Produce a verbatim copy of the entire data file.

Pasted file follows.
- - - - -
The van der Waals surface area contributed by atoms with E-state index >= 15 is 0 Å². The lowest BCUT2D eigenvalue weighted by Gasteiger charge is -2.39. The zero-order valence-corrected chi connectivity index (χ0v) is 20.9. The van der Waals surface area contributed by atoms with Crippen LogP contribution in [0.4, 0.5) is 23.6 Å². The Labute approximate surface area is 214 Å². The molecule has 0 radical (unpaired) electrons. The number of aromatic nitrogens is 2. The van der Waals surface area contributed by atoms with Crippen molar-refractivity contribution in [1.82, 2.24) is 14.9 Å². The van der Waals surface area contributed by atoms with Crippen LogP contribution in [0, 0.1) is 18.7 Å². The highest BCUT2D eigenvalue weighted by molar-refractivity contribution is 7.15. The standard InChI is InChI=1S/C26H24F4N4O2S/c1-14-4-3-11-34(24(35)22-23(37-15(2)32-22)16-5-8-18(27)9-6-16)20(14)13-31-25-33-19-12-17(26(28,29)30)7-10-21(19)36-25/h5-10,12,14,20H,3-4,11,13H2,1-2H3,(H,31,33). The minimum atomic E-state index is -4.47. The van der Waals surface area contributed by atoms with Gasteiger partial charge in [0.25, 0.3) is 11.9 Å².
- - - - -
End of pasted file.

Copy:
The van der Waals surface area contributed by atoms with E-state index >= 15 is 0 Å². The lowest BCUT2D eigenvalue weighted by Gasteiger charge is -2.39. The zero-order valence-corrected chi connectivity index (χ0v) is 20.9. The van der Waals surface area contributed by atoms with Crippen LogP contribution in [0.4, 0.5) is 23.6 Å². The Labute approximate surface area is 214 Å². The molecule has 0 radical (unpaired) electrons. The number of aromatic nitrogens is 2. The van der Waals surface area contributed by atoms with Crippen molar-refractivity contribution in [1.82, 2.24) is 14.9 Å². The van der Waals surface area contributed by atoms with Crippen LogP contribution in [0, 0.1) is 18.7 Å². The highest BCUT2D eigenvalue weighted by molar-refractivity contribution is 7.15. The standard InChI is InChI=1S/C26H24F4N4O2S/c1-14-4-3-11-34(24(35)22-23(37-15(2)32-22)16-5-8-18(27)9-6-16)20(14)13-31-25-33-19-12-17(26(28,29)30)7-10-21(19)36-25/h5-10,12,14,20H,3-4,11,13H2,1-2H3,(H,31,33). The minimum atomic E-state index is -4.47. The van der Waals surface area contributed by atoms with Gasteiger partial charge in [0.25, 0.3) is 11.9 Å².